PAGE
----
When we think of incredible women who’ve changed the world, too-often we look to celebrities. Headline grabbers from overseas. We forget to look in our own backyard. We forget the Australian women who’ve made a difference, sometimes on a world stage, sometimes across our nation.
We forget because we have lost them in history, or they’re not on our television screens, or they don’t perform on the Superbowl and there is no dedicated YouTube channel.
So, for all these women, the Australian women who’ve, each in their own way, made the world a better place, we remember you.
Miles Franklin (1879 – 1954)
She was a feminist of the first wave. Born in 1879, to a family on Brindabella Station in rural New South Wales, Stella Maria Sarah Miles Franklin wrote My Brilliant Career when she was a teenager. It told the story of a young, headstrong, passionate girl, Sybylla, growing up in the country. Sybylla wanted a career as a writer. The farm she lived on was failing. Drought and bad business decisions had ruined it. Her father became an alcoholic and she went to live with her grandmother. As she grew into a woman she was proposed to time and time again, by the same man. Sybylla was not convinced, understanding that marriage wouldn't please either of them. She vowed never to marry, she dreamed instead of becoming a writer.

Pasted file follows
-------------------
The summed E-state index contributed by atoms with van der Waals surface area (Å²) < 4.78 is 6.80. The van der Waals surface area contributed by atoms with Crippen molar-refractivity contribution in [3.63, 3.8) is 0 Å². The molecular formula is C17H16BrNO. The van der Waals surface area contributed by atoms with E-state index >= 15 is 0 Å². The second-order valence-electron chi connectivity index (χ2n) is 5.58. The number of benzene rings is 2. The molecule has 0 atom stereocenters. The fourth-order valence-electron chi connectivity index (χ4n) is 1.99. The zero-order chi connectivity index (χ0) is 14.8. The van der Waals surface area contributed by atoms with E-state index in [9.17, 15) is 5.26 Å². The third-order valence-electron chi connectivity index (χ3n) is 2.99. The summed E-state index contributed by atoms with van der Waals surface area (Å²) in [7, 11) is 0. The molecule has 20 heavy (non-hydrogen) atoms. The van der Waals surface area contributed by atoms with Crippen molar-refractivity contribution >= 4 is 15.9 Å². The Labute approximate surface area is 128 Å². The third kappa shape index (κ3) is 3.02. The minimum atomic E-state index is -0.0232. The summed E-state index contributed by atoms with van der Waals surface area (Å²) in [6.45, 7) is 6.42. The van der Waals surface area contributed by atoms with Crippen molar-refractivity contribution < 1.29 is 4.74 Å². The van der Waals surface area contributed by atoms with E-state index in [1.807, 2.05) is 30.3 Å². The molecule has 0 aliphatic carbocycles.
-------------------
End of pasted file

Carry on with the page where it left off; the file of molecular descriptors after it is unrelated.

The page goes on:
Franklin wrote more books, under several pseudonyms, she had columns in The Daily Telegraph and The Sydney Morning Herald under the names 'An Old Bachelor' and 'Vernacular'. She travelled the world. She worked for the National Women's Trade Union League in the US and co-edited the leagues magazine.